It was only weeks after completing the Farnham Pilgrim’s half marathon, in September 2013, that Kate, 61, first noticed something wasn’t quite right. When pegging out her washing, on a sunny day in October, she felt a funny sensation in her hand. Having always been an active person, however, Kate simply dismissed it as an old sports injury.
Two months later, when on the treadmill at her local gym, Kate realised that she was feeling unusually tired and unfit, but it wasn’t until her legs felt heavy whilst she was climbing the stairs one day that she took herself to the doctors. After a referral to a neurologist, Kate was diagnosed with fast-moving MND.
Kate, whose husband died in 2003, was living at home with her son Justin, 33, at the time, although he was working and so could not care for her full-time. Her daughter Lyndsey, 32, came round every day to help Kate, but as she also worked, Kate spent much of her day on her own.
“The illness progressed so quickly, I ended up living upstairs because I couldn’t get around the house anymore” Kate explained. “I was admitted to the Hospice in March 2014, and they’ve been absolutely fantastic with everything. If I’d stayed at home, I don’t know what I would have done. I’m safe and secure here – at least now no-one has to worry.”
Kate’s illness progressed rapidly, and she became increasingly dependent on those around her, something which she found hard to adjust to.
“I’ve always travelled and been very active, so it took quite a while to get used to asking people to do things for me” she said.
Although she was born in the UK, Kate moved to South Africa when she was 18, after her father’s business required him to relocate there. Just over two years later they were transferred again, this time to Beirut, where Kate worked in engineering, “learnt to speak a little Arabic, some German, brushed up on my French, and had a ball!” Three years later she moved back to England in 1975, where she secured a job at EMI records in London. It was here that Kate met her South African husband Grenville, who lured her back to South Africa, where they settled down, married and had two children.
“Having to depend so much on people is hard,” she admits. “When you first talk about coming to the Hospice, you think that’s it, that’s the end, and you expect everyone to be solemn and serious. But it’s not like that at all – you can actually have such a laugh! Having a bit of banter makes things easier, you don’t feel as though your independence has been taken away.”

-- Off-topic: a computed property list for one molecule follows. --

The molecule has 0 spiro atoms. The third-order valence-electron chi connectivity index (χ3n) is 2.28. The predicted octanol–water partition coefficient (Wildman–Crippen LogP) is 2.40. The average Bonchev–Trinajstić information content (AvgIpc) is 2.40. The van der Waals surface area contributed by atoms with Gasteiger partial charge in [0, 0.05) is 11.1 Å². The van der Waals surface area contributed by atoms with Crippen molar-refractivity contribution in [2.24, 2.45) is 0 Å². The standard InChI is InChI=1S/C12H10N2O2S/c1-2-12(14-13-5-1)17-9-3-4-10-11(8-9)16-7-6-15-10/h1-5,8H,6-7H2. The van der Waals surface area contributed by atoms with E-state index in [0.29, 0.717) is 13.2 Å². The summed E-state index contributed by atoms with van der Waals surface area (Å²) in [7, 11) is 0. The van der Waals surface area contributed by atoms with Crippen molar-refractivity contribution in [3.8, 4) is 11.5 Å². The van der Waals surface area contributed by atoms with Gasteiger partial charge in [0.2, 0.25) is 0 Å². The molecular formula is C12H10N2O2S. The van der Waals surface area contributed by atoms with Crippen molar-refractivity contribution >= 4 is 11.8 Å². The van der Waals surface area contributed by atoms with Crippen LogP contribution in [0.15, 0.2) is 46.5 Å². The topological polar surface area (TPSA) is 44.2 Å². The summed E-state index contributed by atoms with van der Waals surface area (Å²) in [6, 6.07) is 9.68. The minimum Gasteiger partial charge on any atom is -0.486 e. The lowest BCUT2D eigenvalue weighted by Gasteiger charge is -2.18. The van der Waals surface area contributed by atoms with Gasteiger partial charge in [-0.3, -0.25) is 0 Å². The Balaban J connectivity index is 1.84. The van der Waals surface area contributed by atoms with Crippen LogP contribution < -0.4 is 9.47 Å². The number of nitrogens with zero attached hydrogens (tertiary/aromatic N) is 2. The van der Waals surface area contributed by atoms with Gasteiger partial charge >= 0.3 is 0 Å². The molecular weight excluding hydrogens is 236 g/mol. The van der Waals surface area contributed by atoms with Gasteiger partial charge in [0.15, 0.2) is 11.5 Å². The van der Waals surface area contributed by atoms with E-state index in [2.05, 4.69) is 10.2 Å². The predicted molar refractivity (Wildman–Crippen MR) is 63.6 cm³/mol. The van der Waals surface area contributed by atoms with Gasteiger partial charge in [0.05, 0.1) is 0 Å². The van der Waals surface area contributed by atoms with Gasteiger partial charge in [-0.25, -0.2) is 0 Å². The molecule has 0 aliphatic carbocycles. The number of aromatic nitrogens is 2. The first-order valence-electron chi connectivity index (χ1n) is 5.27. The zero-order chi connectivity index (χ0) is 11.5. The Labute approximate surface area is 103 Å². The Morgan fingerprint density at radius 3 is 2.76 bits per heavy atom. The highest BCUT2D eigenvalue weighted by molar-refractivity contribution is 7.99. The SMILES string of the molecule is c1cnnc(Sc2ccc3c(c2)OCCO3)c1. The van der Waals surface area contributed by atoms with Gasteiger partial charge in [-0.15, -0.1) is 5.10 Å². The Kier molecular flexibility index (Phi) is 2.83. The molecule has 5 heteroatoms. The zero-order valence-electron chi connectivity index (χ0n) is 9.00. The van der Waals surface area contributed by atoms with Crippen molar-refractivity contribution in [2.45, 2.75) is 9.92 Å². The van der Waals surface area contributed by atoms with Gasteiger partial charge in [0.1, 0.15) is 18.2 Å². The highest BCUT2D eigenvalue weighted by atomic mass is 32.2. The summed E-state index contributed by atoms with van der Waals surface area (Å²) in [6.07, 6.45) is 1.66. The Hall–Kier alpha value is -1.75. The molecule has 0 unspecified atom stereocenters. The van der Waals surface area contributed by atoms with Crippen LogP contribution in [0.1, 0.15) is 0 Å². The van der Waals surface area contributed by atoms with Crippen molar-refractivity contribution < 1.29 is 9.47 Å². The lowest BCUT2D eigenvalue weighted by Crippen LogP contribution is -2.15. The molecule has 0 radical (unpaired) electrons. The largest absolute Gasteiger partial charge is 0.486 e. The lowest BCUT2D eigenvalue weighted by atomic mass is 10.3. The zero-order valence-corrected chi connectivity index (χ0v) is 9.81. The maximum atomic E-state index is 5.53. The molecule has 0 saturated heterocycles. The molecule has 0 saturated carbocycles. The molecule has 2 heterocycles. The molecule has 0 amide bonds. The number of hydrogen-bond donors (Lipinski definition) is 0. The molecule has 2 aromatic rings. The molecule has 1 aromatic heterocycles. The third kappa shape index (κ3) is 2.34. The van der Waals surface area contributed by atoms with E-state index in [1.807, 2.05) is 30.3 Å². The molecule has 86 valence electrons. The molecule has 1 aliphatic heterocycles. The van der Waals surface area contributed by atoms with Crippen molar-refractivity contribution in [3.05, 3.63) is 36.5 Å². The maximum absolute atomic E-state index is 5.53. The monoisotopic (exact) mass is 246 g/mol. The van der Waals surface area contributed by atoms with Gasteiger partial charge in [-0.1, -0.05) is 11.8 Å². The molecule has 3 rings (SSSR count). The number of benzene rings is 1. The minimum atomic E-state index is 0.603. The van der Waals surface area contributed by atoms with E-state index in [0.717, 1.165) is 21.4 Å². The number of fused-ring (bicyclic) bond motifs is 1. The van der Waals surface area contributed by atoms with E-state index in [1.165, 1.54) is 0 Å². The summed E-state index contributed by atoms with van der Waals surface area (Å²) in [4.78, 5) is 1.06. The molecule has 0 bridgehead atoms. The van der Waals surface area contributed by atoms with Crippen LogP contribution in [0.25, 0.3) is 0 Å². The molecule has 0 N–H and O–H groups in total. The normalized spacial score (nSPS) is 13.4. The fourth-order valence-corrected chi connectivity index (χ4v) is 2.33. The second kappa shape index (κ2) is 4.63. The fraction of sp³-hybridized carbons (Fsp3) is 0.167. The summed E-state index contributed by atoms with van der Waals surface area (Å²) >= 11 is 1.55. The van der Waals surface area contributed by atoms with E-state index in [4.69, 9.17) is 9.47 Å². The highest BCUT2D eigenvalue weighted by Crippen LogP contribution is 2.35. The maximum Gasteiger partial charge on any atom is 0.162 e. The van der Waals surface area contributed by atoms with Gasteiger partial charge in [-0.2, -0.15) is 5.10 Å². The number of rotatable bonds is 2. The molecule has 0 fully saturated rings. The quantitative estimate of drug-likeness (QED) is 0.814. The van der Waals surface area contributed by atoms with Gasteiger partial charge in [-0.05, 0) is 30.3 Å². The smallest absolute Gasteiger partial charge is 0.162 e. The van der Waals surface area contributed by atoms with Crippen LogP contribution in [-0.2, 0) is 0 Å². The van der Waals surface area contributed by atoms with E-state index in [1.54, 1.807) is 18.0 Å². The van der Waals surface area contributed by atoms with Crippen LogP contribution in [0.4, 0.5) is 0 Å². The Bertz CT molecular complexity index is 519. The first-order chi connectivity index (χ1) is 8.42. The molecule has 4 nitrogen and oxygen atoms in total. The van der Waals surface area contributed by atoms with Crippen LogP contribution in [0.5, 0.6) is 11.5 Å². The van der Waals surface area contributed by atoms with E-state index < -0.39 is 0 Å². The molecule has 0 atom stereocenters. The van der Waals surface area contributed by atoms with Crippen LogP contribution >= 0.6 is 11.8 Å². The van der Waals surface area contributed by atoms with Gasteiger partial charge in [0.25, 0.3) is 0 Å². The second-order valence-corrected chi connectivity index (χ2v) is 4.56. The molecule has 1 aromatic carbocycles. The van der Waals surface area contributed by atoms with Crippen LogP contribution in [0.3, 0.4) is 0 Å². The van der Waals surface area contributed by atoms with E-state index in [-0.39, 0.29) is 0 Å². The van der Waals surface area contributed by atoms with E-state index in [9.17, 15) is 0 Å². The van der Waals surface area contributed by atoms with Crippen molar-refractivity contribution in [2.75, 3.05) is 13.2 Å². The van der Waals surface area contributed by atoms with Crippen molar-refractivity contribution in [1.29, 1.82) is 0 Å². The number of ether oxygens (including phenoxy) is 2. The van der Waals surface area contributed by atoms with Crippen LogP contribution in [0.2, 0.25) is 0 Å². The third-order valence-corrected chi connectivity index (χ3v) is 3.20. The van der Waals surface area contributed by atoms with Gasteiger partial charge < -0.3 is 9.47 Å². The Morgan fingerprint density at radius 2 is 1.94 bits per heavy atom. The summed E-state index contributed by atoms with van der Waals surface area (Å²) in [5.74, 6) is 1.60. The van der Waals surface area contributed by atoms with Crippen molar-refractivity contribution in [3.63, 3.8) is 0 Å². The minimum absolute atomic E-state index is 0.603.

When she first arrived at the Hospice, Kate found relief and relaxation in the neck and back massages, and hand massages, which she was offered through the Dove Centre. She also had occupational therapy and physiotherapy sessions to help her cope with her increasingly restricted movement. Through our Patient and Family Support team (PAFS), Kate had both counselling and spiritual healing sessions, and met with Hospice chaplains. The PAFS team also helped Kate with patient welfare and social work support and – with the help of funding from the MNDA – facilitated a trip to North Wales by private ambulance in June, enabling her to attend her daughter’s wedding there, which was a very special occasion for all.
Since learning of their mum’s illness, Kate’s son and daughter have both been fundraising for Phyllis Tuckwell. Justin, who took part in The New Forest 10 in July, will be running in both the Farnham and Basingstoke half marathons in the Autumn. And earlier this year Lyndsey raised over £1,000 by taking part in ‘Tough Mudder’, a militarystyle obstacle course in which participants are faced with 25 challenges over 12 miles. “Her t-shirt was white when she started,” Kate commented, “and at the end it was completely brown – covered in mud!”
When asked how she felt about Phyllis Tuckwell, Kate smiled. “The care they offer is so wonderful; they get to know the tiniest of things, the things which you can and can’t do, and they pass that information on to each other. They’re like family. A mad, crazy family, but then that’s just like mine. It’s home from home!”
Following this interview, Kate’s illness continued to progress rapidly, and sadly she died in July 2014.